Lettuce Get Back to Work

Q:     I run a custom farming operation where we often need our employees to work over 8 hours in a day during our busy seasons. Most of our employee’s understand that the short window of harvest means a relatively short season of long hours. However, I heard that a bill was introduced in Sacramento with a strong likelihood of passing which would impose much stricter overtime requirements for farm workers.  Tell me it is not sow![1]

A:     You heard correctly. On April 6, the Assembly Labor & Employment Committee passed AB 2757 which seeks to “phase-in” overtime requirements for agricultural workers over the next four years, beginning in 2017. The impacts of this bill are feared to increase labor costs associated with farming and the agricultural industry. First, AB 2757 would require agricultural employers to pay overtime premium pay (at a rate of 1.5 times an employee’s regular rate of pay) to their employees after 8 hours in any work day, and 40 hours in any work week.[2]  Currently, the operative wage order for farm workers only requires daily overtime if the employees works more than 10 hours.  Second, it would require premium pay at the rate of two times the employee’s regular rate of pay for any work after 12 hours in a day. Currently, there is no double time for farm workers.  Furthermore, AB 2757 will repeal the agricultural exemption from the “one days’ rest in seven” requirement in the Labor Code, requiring agricultural employers to provide employees at least one day off each work week even during peak season.

Proponents characterized AB 2757 as “clean-up” legislation righting decades of unfair exclusion of farm workers from the right to 8-hour work days and 40-hour work weeks.[3] The Farm Bureau and a broad coalition of employer groups opposed the bill, arguing that the legislation will actually reduce farm workers’ income as affected employers will elect to have employees work 8 hours per day and avoid overtime premium pay, rather than the current practice of paying workers at their regular rate of pay for as many as 10 hours a day for as many as 6 days a week during busy harvest periods when enough work is available to work those hours.[4]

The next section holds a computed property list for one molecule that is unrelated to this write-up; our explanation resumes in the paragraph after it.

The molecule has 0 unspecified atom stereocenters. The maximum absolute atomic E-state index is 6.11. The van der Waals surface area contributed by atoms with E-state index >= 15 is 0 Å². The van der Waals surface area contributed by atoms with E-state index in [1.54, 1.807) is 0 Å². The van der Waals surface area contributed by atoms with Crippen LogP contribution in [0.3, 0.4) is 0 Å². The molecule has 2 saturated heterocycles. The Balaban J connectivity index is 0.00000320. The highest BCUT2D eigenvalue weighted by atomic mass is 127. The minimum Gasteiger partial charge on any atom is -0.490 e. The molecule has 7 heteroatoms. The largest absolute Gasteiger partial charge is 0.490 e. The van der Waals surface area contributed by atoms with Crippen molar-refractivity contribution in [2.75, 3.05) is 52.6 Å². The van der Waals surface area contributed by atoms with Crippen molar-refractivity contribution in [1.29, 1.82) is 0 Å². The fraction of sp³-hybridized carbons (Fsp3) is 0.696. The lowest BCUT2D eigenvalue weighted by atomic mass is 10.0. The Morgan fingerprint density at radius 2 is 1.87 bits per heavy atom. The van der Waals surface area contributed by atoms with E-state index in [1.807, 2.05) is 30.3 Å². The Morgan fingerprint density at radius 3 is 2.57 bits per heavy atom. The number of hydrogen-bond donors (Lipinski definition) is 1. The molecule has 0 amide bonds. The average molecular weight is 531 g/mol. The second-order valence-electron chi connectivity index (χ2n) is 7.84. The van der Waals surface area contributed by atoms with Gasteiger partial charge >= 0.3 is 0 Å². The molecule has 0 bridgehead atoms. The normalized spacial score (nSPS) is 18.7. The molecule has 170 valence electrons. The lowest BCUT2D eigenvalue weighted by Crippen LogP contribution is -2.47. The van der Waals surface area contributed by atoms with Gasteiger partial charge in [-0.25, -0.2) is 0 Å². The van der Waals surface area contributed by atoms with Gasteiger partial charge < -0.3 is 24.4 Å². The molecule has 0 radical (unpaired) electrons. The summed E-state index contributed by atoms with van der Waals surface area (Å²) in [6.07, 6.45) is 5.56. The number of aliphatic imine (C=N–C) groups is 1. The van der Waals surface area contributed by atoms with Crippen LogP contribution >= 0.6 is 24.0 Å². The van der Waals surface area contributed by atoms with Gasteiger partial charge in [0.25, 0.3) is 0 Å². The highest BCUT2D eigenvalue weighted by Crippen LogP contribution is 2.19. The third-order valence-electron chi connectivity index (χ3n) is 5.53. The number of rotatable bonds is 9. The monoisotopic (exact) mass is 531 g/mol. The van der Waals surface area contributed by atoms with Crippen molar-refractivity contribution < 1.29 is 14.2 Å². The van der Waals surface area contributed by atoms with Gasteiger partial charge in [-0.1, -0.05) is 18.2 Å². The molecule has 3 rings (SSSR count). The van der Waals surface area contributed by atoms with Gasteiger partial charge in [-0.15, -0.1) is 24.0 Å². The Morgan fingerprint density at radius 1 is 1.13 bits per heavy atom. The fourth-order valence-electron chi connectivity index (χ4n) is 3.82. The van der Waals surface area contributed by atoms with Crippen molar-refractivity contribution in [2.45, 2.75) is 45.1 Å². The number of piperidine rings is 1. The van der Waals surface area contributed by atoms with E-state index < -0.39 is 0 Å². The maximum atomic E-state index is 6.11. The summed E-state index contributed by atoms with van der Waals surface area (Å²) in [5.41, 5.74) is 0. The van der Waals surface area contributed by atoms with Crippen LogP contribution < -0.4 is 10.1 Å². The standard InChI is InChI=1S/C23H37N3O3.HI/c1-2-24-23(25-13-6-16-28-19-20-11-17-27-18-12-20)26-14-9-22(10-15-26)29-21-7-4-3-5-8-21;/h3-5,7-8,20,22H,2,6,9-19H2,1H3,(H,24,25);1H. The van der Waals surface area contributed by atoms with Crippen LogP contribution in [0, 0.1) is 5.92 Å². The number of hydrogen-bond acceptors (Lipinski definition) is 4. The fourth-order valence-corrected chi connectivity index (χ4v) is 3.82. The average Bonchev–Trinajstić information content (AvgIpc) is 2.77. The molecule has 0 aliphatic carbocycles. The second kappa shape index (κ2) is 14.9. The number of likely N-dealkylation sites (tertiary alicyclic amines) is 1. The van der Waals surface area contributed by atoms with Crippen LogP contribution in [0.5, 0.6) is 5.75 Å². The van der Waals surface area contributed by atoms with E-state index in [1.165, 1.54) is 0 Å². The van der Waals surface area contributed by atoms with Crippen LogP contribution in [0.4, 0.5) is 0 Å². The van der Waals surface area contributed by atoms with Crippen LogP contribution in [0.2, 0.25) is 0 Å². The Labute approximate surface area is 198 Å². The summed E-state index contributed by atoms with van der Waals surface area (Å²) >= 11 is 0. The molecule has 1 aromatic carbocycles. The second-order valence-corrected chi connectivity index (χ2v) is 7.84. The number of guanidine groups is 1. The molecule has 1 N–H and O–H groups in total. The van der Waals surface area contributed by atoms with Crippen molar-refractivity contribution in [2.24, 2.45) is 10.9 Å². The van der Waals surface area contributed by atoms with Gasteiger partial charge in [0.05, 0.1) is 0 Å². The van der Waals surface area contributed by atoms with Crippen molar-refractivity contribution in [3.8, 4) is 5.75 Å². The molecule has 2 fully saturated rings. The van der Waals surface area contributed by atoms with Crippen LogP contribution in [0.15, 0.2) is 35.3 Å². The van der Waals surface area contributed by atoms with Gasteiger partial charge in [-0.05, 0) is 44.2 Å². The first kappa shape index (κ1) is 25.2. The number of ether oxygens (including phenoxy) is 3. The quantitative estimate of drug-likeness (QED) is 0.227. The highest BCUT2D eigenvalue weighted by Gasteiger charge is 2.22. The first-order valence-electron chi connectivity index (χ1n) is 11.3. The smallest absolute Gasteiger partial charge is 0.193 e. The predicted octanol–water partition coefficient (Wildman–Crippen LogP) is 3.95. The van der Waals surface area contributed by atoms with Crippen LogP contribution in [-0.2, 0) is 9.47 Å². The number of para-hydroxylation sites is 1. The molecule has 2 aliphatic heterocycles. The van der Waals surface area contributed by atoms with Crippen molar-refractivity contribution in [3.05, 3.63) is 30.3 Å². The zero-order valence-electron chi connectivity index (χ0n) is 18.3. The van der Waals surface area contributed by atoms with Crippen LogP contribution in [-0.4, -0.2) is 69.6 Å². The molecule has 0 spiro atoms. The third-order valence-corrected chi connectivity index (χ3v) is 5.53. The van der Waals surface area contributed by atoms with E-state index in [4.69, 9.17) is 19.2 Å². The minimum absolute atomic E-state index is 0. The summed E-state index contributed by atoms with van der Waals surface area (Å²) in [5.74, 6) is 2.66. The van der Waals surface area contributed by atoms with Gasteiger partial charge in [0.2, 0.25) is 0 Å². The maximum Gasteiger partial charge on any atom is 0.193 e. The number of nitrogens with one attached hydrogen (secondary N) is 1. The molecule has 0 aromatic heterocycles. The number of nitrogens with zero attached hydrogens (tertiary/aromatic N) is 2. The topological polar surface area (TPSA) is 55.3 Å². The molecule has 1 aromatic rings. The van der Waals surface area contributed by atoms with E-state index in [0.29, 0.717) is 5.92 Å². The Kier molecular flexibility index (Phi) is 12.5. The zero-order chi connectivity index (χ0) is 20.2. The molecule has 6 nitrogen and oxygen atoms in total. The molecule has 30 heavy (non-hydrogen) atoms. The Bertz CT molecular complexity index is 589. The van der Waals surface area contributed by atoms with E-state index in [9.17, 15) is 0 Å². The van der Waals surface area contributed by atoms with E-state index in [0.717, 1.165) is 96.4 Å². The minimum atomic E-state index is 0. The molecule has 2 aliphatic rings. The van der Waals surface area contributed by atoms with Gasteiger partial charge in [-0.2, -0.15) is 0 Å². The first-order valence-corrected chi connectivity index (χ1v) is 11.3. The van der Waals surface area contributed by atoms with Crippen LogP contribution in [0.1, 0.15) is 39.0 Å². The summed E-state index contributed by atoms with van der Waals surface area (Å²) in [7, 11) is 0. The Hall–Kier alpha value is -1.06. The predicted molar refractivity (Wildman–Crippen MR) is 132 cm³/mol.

The farming interests argue the current law was meant to account for the variable nature and seasonality of farming.

AB 2757 passed the committee by a 5-2 party-line vote and was referred to the Assembly Appropriations Committee. Here, at Baker Manock & Jensen we will continue to track the bill as well as others that affect Valley businesses.

[1] http://www.dictionary.com/browse/sow

[2] http://leginfo.legislature.ca.gov/faces/billTextClient.xhtml?bill_id=201520160AB2757

[3] http://www.leginfo.ca.gov/pub/15-16/bill/asm/ab_04510500/ab_486_cfa_20150411_153203_asm_comm.html

[4] http://www.farmbureauvc.com/new/assets/pdf-forms/friday-review/friday-review-4-8-2016.pdf

This Legal Update / Bulletin is for educational purposes only as well as to give you general information and a general understanding of the law, not to provide specific legal advice. The hypothetical question is posed to illustrate a point and does not contemplate all potential legal considerations This update should not be used as a substitute for competent legal advice from a licensed professional attorney in your state.